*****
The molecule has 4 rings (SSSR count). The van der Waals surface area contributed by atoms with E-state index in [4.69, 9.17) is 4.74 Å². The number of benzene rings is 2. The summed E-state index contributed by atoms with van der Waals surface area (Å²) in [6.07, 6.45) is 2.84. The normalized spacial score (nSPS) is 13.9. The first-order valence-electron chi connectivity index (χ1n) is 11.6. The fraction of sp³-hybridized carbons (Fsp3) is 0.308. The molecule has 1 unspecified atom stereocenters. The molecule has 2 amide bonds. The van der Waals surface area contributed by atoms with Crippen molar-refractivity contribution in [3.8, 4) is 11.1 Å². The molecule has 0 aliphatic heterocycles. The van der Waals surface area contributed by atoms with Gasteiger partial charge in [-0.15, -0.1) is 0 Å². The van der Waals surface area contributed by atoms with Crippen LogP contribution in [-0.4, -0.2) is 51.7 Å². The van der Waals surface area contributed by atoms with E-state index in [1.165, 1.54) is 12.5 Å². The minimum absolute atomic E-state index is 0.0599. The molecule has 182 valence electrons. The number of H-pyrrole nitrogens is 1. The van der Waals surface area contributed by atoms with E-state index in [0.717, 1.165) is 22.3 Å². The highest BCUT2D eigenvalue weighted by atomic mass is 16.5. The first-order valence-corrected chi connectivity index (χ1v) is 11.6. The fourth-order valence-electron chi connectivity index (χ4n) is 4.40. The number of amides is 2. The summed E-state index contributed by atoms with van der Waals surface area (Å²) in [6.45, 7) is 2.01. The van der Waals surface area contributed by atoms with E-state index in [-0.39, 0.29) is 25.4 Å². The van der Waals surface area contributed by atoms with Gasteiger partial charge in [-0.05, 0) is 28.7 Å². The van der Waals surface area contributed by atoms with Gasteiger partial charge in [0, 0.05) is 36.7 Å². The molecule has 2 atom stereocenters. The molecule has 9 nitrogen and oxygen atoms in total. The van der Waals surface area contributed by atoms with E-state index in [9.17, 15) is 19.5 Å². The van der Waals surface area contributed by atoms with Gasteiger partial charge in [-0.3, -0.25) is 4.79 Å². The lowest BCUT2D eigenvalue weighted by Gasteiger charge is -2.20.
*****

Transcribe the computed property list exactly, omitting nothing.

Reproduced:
The molecule has 4 rings (SSSR count). The van der Waals surface area contributed by atoms with E-state index in [4.69, 9.17) is 4.74 Å². The number of benzene rings is 2. The summed E-state index contributed by atoms with van der Waals surface area (Å²) in [6.07, 6.45) is 2.84. The normalized spacial score (nSPS) is 13.9. The first-order valence-electron chi connectivity index (χ1n) is 11.6. The fraction of sp³-hybridized carbons (Fsp3) is 0.308. The molecule has 1 unspecified atom stereocenters. The molecule has 2 amide bonds. The van der Waals surface area contributed by atoms with Crippen molar-refractivity contribution in [3.8, 4) is 11.1 Å². The molecule has 0 aliphatic heterocycles. The van der Waals surface area contributed by atoms with Gasteiger partial charge in [-0.15, -0.1) is 0 Å². The van der Waals surface area contributed by atoms with Crippen LogP contribution in [-0.4, -0.2) is 51.7 Å². The van der Waals surface area contributed by atoms with E-state index in [1.165, 1.54) is 12.5 Å². The minimum absolute atomic E-state index is 0.0599. The molecule has 182 valence electrons. The number of H-pyrrole nitrogens is 1. The van der Waals surface area contributed by atoms with E-state index in [0.717, 1.165) is 22.3 Å². The highest BCUT2D eigenvalue weighted by atomic mass is 16.5. The first-order valence-corrected chi connectivity index (χ1v) is 11.6. The fourth-order valence-electron chi connectivity index (χ4n) is 4.40. The number of amides is 2. The summed E-state index contributed by atoms with van der Waals surface area (Å²) in [6.45, 7) is 2.01. The van der Waals surface area contributed by atoms with E-state index in [-0.39, 0.29) is 25.4 Å². The van der Waals surface area contributed by atoms with Gasteiger partial charge in [-0.05, 0) is 28.7 Å². The van der Waals surface area contributed by atoms with Gasteiger partial charge in [0, 0.05) is 36.7 Å². The molecule has 2 atom stereocenters. The molecule has 9 nitrogen and oxygen atoms in total. The van der Waals surface area contributed by atoms with E-state index in [9.17, 15) is 19.5 Å². The van der Waals surface area contributed by atoms with Gasteiger partial charge in [-0.3, -0.25) is 4.79 Å². The lowest BCUT2D eigenvalue weighted by Gasteiger charge is -2.20.